Tacoma teachers' strike: Day 4 and back to court

Public opinion has been running in favor of the striking teachers in Tacoma, Wash., except on the issue of teacher reassignments based on seniority. The parties are due in court Friday afternoon.

Janet Jensen/The News Tribune/AP
Striking teachers raise their hands to begin their meeting at the Tacoma Dome in Tacoma, Wash. on Thursday, Sept. 15. Teachers in Washington state's third-largest school district have voted overwhelmingly to remain on strike, in defiance of a judge's order that they return to work. The teachers walked out Tuesday over issues including pay and how job transfers are handled. A state judge issued an order Wednesday that they go back to class, but the teachers refused.

Teachers in Tacoma, Wash., are digging in their heels, striking for a fourth day Friday despite a judge’s order to return to work.

On Thursday, 93 percent of teachers voted to keep picketing after hearing the details of the temporary order issued the day before by Pierce County Superior Court Judge Bryan Chushcoff.

Officials of the school district and the Tacoma Education Association (TEA) are due back in court Friday afternoon for a hearing to see if they are complying with the judge’s order, which also included a mandate that they continue to negotiate in good faith.

A further hearing is scheduled for Sept. 27 to make a permanent ruling on whether the strike is illegal.

As of Wednesday, public opinion in Tacoma was running in favor of the striking teachers, according to a poll of 500 adults by SurveyUSA and KING-TV.

Fifty-one percent supported the strike, while 44 percent opposed it. Majorities also supported using a rainy-day fund to maintain teacher salaries, and reducing class sizes by one – both union-backed proposals.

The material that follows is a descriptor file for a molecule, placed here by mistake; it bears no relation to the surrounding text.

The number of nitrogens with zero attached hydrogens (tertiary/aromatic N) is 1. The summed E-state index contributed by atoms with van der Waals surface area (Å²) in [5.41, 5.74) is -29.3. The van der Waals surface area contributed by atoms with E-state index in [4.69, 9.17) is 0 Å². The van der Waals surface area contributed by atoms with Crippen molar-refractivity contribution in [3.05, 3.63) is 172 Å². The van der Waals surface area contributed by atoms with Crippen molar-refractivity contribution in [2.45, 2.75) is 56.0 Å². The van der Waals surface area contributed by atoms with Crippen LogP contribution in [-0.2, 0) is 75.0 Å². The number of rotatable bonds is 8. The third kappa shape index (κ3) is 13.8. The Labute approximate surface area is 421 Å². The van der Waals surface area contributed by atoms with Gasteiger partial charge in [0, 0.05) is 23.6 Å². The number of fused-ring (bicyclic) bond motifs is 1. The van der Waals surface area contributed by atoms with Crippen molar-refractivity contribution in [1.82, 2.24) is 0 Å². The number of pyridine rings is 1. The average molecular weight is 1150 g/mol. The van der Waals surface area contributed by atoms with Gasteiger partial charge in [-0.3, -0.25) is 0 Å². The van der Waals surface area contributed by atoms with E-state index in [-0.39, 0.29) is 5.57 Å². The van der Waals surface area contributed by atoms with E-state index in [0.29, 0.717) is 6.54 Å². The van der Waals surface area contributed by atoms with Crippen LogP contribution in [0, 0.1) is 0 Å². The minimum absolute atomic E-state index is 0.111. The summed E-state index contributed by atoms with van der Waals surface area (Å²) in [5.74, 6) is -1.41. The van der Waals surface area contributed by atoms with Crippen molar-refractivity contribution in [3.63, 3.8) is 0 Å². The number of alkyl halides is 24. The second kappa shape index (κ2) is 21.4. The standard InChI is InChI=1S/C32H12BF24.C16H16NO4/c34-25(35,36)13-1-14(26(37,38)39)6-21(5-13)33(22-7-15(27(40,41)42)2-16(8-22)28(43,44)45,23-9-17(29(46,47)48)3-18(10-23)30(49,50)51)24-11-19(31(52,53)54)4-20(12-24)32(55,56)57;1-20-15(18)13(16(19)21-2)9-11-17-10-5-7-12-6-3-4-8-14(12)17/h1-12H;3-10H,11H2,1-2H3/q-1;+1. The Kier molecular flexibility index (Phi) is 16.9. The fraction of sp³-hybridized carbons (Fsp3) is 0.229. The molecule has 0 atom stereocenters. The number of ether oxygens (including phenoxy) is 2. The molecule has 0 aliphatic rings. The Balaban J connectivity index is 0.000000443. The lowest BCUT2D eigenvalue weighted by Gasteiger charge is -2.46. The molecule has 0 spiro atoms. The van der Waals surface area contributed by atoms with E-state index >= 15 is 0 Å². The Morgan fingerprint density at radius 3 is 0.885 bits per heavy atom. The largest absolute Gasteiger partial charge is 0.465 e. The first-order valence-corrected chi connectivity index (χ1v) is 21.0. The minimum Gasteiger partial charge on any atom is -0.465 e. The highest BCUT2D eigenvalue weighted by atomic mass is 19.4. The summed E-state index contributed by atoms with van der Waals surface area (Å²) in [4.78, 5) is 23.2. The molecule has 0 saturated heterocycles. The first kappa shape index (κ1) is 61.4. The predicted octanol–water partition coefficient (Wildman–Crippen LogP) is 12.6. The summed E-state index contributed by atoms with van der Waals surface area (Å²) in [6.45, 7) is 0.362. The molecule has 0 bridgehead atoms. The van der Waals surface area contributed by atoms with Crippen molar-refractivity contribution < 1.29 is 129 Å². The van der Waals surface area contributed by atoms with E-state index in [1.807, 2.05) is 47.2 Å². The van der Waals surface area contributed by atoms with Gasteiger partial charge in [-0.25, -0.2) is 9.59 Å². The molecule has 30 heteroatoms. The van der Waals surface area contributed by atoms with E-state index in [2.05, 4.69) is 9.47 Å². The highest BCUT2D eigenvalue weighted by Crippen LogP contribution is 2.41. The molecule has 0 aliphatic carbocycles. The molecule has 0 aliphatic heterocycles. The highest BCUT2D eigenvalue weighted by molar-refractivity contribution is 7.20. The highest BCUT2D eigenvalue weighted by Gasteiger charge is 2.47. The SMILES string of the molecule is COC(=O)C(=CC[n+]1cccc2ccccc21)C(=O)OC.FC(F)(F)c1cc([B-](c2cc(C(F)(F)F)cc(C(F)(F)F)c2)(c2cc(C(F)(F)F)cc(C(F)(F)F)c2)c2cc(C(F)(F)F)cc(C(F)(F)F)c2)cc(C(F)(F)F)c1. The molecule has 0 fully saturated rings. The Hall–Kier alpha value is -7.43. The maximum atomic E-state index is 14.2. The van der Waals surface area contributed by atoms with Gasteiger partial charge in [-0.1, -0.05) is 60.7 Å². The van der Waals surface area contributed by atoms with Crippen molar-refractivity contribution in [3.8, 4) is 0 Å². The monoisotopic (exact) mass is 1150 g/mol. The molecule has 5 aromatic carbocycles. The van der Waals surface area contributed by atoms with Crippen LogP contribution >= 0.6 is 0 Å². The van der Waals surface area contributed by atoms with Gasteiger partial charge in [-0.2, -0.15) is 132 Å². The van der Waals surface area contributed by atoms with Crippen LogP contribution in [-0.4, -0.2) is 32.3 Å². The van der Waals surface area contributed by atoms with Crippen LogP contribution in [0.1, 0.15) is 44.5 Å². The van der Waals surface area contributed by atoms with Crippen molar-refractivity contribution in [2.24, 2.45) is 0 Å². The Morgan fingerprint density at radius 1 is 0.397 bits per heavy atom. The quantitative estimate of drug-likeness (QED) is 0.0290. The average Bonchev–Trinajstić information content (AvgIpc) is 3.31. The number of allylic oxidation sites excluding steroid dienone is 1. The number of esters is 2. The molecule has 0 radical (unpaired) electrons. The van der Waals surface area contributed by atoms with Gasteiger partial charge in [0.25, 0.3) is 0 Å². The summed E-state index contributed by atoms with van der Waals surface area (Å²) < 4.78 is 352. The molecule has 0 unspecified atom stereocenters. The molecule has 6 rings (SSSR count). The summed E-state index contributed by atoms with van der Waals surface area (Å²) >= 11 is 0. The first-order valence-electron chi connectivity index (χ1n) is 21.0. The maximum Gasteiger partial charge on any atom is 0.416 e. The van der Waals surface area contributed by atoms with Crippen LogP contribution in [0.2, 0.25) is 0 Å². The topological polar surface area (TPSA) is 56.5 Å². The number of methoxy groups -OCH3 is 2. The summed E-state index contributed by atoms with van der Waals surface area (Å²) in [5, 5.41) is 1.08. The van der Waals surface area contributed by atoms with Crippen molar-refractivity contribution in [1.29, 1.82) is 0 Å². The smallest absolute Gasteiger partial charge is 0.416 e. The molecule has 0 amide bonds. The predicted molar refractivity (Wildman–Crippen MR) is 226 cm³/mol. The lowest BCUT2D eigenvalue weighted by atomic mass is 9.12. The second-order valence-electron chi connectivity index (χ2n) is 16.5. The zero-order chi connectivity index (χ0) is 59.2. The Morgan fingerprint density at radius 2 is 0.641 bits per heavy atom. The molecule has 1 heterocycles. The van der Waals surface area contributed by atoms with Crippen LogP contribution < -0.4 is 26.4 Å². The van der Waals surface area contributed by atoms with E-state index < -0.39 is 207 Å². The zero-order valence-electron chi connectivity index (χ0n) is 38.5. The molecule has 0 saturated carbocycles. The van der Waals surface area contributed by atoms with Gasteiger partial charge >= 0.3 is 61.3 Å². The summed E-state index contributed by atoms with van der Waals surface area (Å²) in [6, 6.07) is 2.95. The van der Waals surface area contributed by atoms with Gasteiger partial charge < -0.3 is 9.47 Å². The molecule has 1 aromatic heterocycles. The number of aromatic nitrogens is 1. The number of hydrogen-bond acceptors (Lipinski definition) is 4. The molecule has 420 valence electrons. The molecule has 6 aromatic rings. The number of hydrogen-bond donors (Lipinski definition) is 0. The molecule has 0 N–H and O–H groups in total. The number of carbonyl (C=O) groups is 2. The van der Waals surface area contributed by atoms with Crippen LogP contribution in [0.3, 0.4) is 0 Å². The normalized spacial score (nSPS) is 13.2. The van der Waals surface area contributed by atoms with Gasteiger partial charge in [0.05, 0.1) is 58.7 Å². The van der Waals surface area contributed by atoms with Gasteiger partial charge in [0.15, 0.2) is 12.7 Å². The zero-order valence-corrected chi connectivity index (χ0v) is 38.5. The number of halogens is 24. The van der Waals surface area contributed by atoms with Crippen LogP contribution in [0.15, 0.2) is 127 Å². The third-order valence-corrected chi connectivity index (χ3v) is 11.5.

But support has fallen off on one other sticking point for teachers: When asked if teacher reassignments should be based on evaluations (the district position) or seniority (the union position), 57 percent favored evaluations; 32 percent favored seniority.

When teachers need to be reassigned from one school to another because of changing enrollment, the district wants school administrators to be able to base decisions on a wide range of criteria, including evaluations of teachers’ skills. Under the current system, the least-senior teachers are subject to reassignment.

The subject of seniority is an ongoing fight in various school districts around the country, says Richard Ingersoll, a professor of education sociology at the University of Pennsylvania. “It’s been a carrot for the veterans. You put some time in, and you go toward top of the list to get to the better, more attractive places to work.”

But historically, he says, seniority rules and salary schedules were put into place to protect teachers from principal cronyism. Unions dig in their heels on this issue because “they’re afraid it will go back to the bad old days of who’s the favorite of whom.”

District spokesman Daniel Voelpel says that in a typical year, only one or two teachers per school need to be reassigned.

But in the past two years, the district has had to close several schools and reassign much of the staff in several others because of requirements of a federal grant for transforming low-performing schools. That led to “unusual spikes” in reassignments, but the district was proud that “no one was laid off in any of those processes,” Mr. Voelpel says.

TEA officials, in a posting on WeTeachTacoma.org, say they offered the district a new compromise proposal on the issue of teacher pay at a meeting Thursday. They could not be reached for comment this morning.

District negotiators wanted to evaluate that proposal and plan to respond to it at another meeting of the two sides today, Voelpel says.

It’s not clear what the consequences could be for union officials and teachers for defying the back-to-work order, but in past cases judges have threatened fines.

“In the back of everyone’s mind is the realization that this will end at some point, and we all have to pull together and focus on what is best for the kids in the classroom,” Voelpel says.

The strike has kept 28,000 students out of school. Some have shown up to support the striking teachers.

“I think it’s a good example to show,” Rebecca Jimenez, a senior at Foss High School, told the Associated Press. “If you’re going to do something, stick with it. Don’t give up.”

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